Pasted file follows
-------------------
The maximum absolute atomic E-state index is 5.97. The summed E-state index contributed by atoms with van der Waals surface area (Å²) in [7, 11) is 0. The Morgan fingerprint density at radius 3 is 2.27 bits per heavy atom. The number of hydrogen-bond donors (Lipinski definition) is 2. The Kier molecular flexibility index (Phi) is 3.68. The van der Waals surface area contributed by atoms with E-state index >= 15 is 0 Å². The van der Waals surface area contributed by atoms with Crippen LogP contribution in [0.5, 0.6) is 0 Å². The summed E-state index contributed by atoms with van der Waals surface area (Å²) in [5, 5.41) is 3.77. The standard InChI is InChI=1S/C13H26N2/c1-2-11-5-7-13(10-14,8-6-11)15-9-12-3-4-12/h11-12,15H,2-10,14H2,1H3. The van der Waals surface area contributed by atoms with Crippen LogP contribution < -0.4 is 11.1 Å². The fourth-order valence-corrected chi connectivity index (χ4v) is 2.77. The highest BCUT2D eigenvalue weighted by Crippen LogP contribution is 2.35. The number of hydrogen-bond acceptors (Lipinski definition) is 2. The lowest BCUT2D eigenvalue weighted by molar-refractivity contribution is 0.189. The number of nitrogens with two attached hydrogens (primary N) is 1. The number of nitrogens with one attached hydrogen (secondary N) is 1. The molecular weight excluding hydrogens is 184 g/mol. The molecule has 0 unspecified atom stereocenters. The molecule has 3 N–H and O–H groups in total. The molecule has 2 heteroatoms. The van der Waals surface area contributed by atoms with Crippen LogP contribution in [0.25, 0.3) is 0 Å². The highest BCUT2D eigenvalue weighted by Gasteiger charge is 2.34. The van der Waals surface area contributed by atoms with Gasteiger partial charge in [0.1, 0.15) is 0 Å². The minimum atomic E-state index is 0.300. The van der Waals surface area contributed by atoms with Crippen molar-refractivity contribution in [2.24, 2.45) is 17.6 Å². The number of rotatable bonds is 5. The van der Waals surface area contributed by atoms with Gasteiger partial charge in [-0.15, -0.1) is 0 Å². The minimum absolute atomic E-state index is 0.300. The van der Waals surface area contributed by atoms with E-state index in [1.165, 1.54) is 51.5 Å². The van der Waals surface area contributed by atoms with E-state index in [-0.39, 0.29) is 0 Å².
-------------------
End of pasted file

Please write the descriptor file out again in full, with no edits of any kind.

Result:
The maximum absolute atomic E-state index is 5.97. The summed E-state index contributed by atoms with van der Waals surface area (Å²) in [7, 11) is 0. The Morgan fingerprint density at radius 3 is 2.27 bits per heavy atom. The number of hydrogen-bond donors (Lipinski definition) is 2. The Kier molecular flexibility index (Phi) is 3.68. The van der Waals surface area contributed by atoms with E-state index >= 15 is 0 Å². The van der Waals surface area contributed by atoms with Crippen LogP contribution in [0.5, 0.6) is 0 Å². The summed E-state index contributed by atoms with van der Waals surface area (Å²) in [5, 5.41) is 3.77. The standard InChI is InChI=1S/C13H26N2/c1-2-11-5-7-13(10-14,8-6-11)15-9-12-3-4-12/h11-12,15H,2-10,14H2,1H3. The van der Waals surface area contributed by atoms with Crippen LogP contribution < -0.4 is 11.1 Å². The fourth-order valence-corrected chi connectivity index (χ4v) is 2.77. The highest BCUT2D eigenvalue weighted by Crippen LogP contribution is 2.35. The number of hydrogen-bond acceptors (Lipinski definition) is 2. The lowest BCUT2D eigenvalue weighted by molar-refractivity contribution is 0.189. The number of nitrogens with two attached hydrogens (primary N) is 1. The number of nitrogens with one attached hydrogen (secondary N) is 1. The molecular weight excluding hydrogens is 184 g/mol. The molecule has 0 unspecified atom stereocenters. The molecule has 3 N–H and O–H groups in total. The molecule has 2 heteroatoms. The van der Waals surface area contributed by atoms with Crippen LogP contribution in [0.25, 0.3) is 0 Å². The highest BCUT2D eigenvalue weighted by Gasteiger charge is 2.34. The van der Waals surface area contributed by atoms with Gasteiger partial charge in [0.1, 0.15) is 0 Å². The minimum atomic E-state index is 0.300. The van der Waals surface area contributed by atoms with Crippen molar-refractivity contribution in [2.24, 2.45) is 17.6 Å². The number of rotatable bonds is 5. The van der Waals surface area contributed by atoms with Gasteiger partial charge in [-0.15, -0.1) is 0 Å². The minimum absolute atomic E-state index is 0.300. The van der Waals surface area contributed by atoms with E-state index in [1.165, 1.54) is 51.5 Å². The van der Waals surface area contributed by atoms with E-state index in [-0.39, 0.29) is 0 Å².